Ice fishing season is almost here in Minnesota, and if you plan on heading out to the frozen waters to do some fishing, you’ll want to make sure that you abide by a new law passed by the Minnesota Legislature this year.
Earlier this year, the Minnesota state Legislature passed the “Keep It Clean” bill, which aims at keeping local lakes and waterways free of garbage left behind after someone ice fished in an area. Due to the large amount of trash that was left behind by ice fishermen across the state last year that ended up making it into the water during the spring melt, lawmakers decided to pass a law that would fine fishermen for leaving debris behind.
Keep It Clean Bill
The Keep It Clean bill makes it a misdemeanor offense for leaving trash outside a fish house upon completion of ice fishing activities. County deputies or Minnesota Department of Natural Resources conservation officers can issue the new citations.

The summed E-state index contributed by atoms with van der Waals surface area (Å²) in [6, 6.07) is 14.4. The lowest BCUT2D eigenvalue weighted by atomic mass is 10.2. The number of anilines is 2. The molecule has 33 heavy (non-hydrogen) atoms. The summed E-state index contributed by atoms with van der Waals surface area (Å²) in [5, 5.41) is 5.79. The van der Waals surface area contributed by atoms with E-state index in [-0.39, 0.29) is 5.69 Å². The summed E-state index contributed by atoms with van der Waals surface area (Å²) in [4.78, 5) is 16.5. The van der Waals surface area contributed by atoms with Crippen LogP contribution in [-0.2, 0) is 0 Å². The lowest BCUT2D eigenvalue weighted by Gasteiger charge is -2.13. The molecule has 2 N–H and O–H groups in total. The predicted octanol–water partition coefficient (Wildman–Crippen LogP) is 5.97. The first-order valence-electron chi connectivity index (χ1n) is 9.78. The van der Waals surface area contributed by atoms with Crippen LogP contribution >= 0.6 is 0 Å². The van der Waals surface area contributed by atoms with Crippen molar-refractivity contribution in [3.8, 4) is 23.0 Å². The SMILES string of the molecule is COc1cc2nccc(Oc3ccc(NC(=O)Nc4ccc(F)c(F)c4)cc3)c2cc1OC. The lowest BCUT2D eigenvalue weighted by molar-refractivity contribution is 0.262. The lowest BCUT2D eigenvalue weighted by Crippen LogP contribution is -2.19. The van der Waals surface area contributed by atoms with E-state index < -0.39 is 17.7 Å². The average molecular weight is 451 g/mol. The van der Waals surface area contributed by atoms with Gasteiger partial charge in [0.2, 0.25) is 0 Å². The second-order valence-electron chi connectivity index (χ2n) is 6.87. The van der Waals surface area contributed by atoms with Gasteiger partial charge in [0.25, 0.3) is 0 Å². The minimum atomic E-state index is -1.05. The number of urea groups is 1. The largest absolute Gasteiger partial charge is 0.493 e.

“If you bring it out on the lake, take it off with you. It’s really simple,” said Becker County Sheriff Todd Glander.
Most fishermen do a good job cleaning up any trash or waste following their fishing escapade, but those who leave trash behind end up polluting our beautiful waters when the ice melts, so lawmakers hope the prospect of a $100 fine will make people think twice about leaving litter on the ice.
“Most of the people that go out there ice fishing or enjoying our public waters during the winter are doing a great job picking up after themselves,” said Maj. Robert Gorecki, Minnesota DNR operations manager. “But unfortunately, sometimes that job or responsibility gets passed on to landowners.”
The majority of ice fishermen are very respectful and clean up after their day of fishing is done, but hopefully this new law will ensure that everyone cleans up after themselves so that law enforcement or property owners aren’t left picking up someone else’s trash. Here’s hoping for a wonderful ice fishing season, and if you run into any serious trouble on or off the lake, make sure you reach out to Avery and the team at Appelman Law Firm at (952) 224-2277.